Packers' young DE, Wilson, ready to emerge
GREEN BAY, Wis. -- As more competition was added to the Green Bay Packers' defensive line this offseason through the draft and free agency, the more that it motivated third-year player C.J. Wilson.
Wilson, a seventh-round pick by the Packers in 2010, watched as general manager Ted Thompson drafted Jerel Worthy and Mike Daniels and signed Daniel Muir, Phillip Merling and Anthony Hargrove.
Despite all of those new players on the roster, it's Wilson who is starting as a defensive end in Green Bay's 3-4 base defensive packages.
"He's grown each year and he's definitely someone that I would see having more playing time this year," coach Mike McCarthy said of Wilson. "He really fits our okie (base 3-4) package and I like the improvement he has in inside rush. He's very consistent, he's stronger (and has a) better understanding of the defense."
Wilson, 25, only started two games last season and two games as a rookie in 2010. But since Day 1 of training camp, Wilson has been the starter in the 3-4 defense and has not lost that spot to any of the newcomers.
"I think I've had an awesome camp this year," Wilson said. "I'm not worrying about who's behind me or what I'm playing for. I'm just worrying about getting better every year and I've been content with where I'm at."
Even before the draft in late April, Wilson had already reported to Green Bay to get a head start on his strength and conditioning work. Knowing that the defensive line struggled last season and that Thompson was probably looking for some upgrades, Wilson stepped up his training.
"Every year your job is on the line, I feel like," Wilson said. "As a lower-round draft pick, it's been a fight every year for me to stay here. (Defensive line) Coach Trgo (Trgovac) told me to come out here early and fight for a job. I came out in March, earlier than most guys came, and have been fighting ever since."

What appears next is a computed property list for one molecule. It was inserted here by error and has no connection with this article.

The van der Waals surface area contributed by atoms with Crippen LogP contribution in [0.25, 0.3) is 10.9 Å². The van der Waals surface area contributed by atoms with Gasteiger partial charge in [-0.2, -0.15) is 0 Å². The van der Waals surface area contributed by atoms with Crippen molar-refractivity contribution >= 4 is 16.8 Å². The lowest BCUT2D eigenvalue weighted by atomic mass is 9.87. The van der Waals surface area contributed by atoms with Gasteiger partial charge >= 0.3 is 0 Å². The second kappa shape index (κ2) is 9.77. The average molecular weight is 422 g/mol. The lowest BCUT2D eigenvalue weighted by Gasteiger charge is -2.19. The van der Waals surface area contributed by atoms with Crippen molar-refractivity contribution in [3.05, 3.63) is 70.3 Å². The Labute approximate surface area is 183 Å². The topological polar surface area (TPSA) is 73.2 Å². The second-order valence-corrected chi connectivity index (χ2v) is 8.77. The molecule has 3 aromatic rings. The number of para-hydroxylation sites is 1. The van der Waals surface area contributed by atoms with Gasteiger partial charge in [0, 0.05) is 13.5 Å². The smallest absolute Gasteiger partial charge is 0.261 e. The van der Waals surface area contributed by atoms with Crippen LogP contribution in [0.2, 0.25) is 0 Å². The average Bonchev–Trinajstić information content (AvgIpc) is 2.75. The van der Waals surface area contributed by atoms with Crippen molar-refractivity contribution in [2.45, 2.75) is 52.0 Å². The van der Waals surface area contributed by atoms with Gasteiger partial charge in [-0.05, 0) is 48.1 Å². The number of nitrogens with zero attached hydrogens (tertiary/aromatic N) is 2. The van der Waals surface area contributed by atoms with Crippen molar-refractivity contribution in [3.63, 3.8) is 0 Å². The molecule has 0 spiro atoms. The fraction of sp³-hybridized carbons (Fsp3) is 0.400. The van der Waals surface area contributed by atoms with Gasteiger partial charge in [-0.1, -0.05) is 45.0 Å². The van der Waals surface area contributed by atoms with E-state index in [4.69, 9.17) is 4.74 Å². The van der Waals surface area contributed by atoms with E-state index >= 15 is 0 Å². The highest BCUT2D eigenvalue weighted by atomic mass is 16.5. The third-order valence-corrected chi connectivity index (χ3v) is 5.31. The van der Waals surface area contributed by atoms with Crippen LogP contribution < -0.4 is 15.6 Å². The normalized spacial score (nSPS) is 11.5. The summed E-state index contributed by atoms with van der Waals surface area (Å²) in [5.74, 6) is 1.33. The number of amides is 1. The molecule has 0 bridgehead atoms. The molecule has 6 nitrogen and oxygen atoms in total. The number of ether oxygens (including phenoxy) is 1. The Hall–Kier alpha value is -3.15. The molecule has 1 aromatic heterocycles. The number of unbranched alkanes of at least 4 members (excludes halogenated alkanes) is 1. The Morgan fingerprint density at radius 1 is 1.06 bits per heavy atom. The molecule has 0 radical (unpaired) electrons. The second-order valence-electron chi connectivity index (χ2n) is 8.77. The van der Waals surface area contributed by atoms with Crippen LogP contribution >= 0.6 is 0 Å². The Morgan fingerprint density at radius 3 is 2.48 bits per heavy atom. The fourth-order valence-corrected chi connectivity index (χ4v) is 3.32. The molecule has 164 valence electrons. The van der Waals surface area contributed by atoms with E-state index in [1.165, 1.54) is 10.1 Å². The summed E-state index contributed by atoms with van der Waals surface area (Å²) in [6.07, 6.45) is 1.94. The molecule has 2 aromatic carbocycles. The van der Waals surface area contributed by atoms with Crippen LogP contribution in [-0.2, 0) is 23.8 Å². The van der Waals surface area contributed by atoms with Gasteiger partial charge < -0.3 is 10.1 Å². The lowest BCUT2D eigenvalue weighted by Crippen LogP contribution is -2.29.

Last season, Wilson played 62 fewer snaps than fellow defensive end Jarius Wynn, according to ProFootballFocus.com. Their grading system gave Wilson a much better rating than Wynn, with Wilson doing well in rush defense but struggling in pass rush.
That's why Wilson is only part of the Packers' base defensive packages and not in on nickel plays. When defensive coordinator Dom Capers calls for a nickel package, which he used last season more than the 3-4 packages, Wilson heads for the sidelines and Worthy enters.
"I feel like right now it's my job," Wilson said. "I go out every day and I want to get better than I was yesterday, because you're either getting better or you're getting worse. If you take that approach every day, you're going to get better."
When Wilson first got to Green Bay two years ago, getting comfortable as a defensive end in a 3-4 defense was not easy. But after a couple seasons of making adjustments, Wilson likes his role now.
"I think it's the best fit for me," Wilson said.
Wilson's performance so far in training camp and preseason has gotten the attention of nose tackle B.J. Raji, who lines up next to him. Raji noticed just how much improvement he has seen in Wilson over the past two years, especially in recent months.
"I think with C.J., all the tools were there," Raji said. "It's just, when you come in this league and you're playing young, you kind of take things for granted. The fact that we've obviously got some depth at this position, that's definitely, you can see it, naturally lit a fire under him.
"He's always been a good player. He had a great season last season. You can tell he's looking to amp his game up to the next level, and so far I've been impressed with what he's doing."
Raji also agreed with McCarthy's assessment that Wilson is a natural fit as a 3-4 defensive end.
"When you're playing that position from a squared up position, you look for guys that have natural, instinctive shedding ability," Raji said. "Ability to get off blocks and do it in a natural way without having a lot of inertia built up going forward. That's what C.J. has that a lot of 3-4 ends don't have. He has the ability to move laterally but the explosion to sit down and shed blocks."
If Wilson can continue to develop at this rate, it will certainly help ease the pressure off of 32-year-old Packers defensive end Ryan Pickett. Pickett is the other starting lineman in the 3-4 defense, but as the 12-year veteran's career continues to wind down, having Wilson ready for this role will help in Green Bay's transition to a younger front line.
"I'm going to take my game to the next level and not worry about nobody else but myself," Wilson said.
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